Stevia (Stevia rebaudiana, L.) is receiving increasing global interest as a diabetes-focused herb associated with zero-calorie stevioside sweetener glycoside production. This study was conducted to determine whether the arbuscular mycorrhiza (AM), as a biofertilizer integrated with nano boron (B), zinc (Zn), and molybdenum (Mo), would improve stevia growth and stevioside content. A factorial experiment with four replicates was conducted to evaluate the effect of AM at 0, 150, and 300 spore/g soil and three nano microelements B at 100 mg/L, Zn at 100 mg/L, and Mo at 40 mg/L on growth performance, stevioside, mineral contents, and biochemical contents of stevia. Results indicated that the combination of AM at 150 and B at 100 mg/L significantly increased plant height, number of leaves, fresh and dry-stem, and herbal g/plant during the 2019 and 2020 growing seasons. Chlorophyll content was increased by the combination between AM at 150 spore/g soil and B at 100 mg/L during both seasons. Stevioside content in leaves was increased by AM at 150 spore/g soil and B at 100 mg/L during the second season. In addition, N, P, K, Zn, and B in the leaf were increased by applying the combination of AM and nano microelements. Leaf bio constituent contents were increased with AM at 150 spore/g soil and B at 100 mg/L during both seasons. The application of AM and nano B can be exploited for high growth, mineral, and stevioside contents as a low-calorie sweetener product in stevia. Full article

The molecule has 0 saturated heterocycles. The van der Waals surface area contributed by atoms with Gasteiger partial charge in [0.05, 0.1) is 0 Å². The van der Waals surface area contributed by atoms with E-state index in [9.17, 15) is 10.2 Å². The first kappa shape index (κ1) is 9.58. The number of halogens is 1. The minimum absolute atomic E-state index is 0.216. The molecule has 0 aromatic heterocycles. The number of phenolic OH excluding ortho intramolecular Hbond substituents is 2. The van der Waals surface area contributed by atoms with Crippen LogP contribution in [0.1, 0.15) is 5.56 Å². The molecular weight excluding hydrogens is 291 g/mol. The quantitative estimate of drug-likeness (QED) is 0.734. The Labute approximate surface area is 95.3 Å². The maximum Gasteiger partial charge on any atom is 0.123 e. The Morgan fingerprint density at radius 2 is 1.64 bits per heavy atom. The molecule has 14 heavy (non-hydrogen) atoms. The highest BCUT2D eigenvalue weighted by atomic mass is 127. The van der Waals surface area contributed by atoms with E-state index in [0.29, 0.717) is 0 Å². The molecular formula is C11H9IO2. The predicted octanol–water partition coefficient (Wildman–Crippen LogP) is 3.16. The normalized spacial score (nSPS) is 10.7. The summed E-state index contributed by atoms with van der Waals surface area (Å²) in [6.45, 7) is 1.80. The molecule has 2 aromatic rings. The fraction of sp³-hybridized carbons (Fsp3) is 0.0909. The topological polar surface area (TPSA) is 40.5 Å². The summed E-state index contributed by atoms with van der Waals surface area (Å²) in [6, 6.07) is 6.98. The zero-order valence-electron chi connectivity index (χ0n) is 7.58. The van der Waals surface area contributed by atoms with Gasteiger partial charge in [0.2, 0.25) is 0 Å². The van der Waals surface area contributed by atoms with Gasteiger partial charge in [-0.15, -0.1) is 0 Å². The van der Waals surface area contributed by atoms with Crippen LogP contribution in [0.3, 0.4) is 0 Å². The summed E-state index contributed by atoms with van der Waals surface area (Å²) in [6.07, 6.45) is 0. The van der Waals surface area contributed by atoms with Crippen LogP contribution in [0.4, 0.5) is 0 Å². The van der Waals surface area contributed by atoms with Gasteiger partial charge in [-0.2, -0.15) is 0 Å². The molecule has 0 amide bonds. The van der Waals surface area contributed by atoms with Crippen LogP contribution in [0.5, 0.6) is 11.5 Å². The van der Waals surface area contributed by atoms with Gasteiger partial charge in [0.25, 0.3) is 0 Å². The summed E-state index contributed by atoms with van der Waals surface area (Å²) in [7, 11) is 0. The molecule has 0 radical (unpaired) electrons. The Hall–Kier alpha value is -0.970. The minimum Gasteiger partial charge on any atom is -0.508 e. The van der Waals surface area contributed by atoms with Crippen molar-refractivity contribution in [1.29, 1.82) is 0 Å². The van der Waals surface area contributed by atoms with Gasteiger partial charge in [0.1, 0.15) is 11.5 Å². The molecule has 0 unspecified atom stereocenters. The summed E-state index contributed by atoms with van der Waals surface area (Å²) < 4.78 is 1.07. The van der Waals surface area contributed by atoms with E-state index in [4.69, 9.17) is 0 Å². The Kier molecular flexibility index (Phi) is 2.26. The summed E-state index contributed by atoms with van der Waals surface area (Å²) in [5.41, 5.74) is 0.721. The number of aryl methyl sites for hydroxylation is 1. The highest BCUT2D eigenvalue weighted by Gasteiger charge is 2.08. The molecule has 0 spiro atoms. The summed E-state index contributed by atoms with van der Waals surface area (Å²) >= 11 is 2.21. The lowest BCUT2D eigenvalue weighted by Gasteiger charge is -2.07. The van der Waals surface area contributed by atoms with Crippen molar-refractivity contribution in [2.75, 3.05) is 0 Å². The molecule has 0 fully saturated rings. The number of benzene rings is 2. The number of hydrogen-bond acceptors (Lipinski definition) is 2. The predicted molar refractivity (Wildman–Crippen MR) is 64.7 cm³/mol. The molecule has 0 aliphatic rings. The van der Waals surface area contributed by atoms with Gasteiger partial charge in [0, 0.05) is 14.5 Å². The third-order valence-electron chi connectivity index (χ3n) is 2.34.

(This article belongs to the Special Issue Recent Advances in Nutrition and Fertilization of Horticultural Crops)
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8 pages, 229 KiB  
Article
Easily Extractable Glomalin-Related Soil Protein as Foliar Spray Improves Nutritional Qualities of Late Ripening Sweet Oranges
by Lu-Lu Meng, Sheng-Min Liang, Anoop Kumar Srivastava, Yan Li, Chun-Yan Liu, Ying-Ning Zou, Kamil Kuča, Abeer Hashem, Elsayed Fathi Abd_Allah and Qiang-Sheng Wu
Horticulturae 2021, 7(8), 228; https://doi.org/10.3390/horticulturae7080228 - 5 Aug 2021
Cited by 9 | Viewed by 2833
Abstract
The role of arbuscular mycorrhizal fungi in sweet oranges is well known, but the function of their secondary metabolite, especially the easily extractable glomalin-related soil protein (EE-GRSP), an active fraction of glomalin, is still unclear. The proposed study aimed to analyze the field [...] Read more.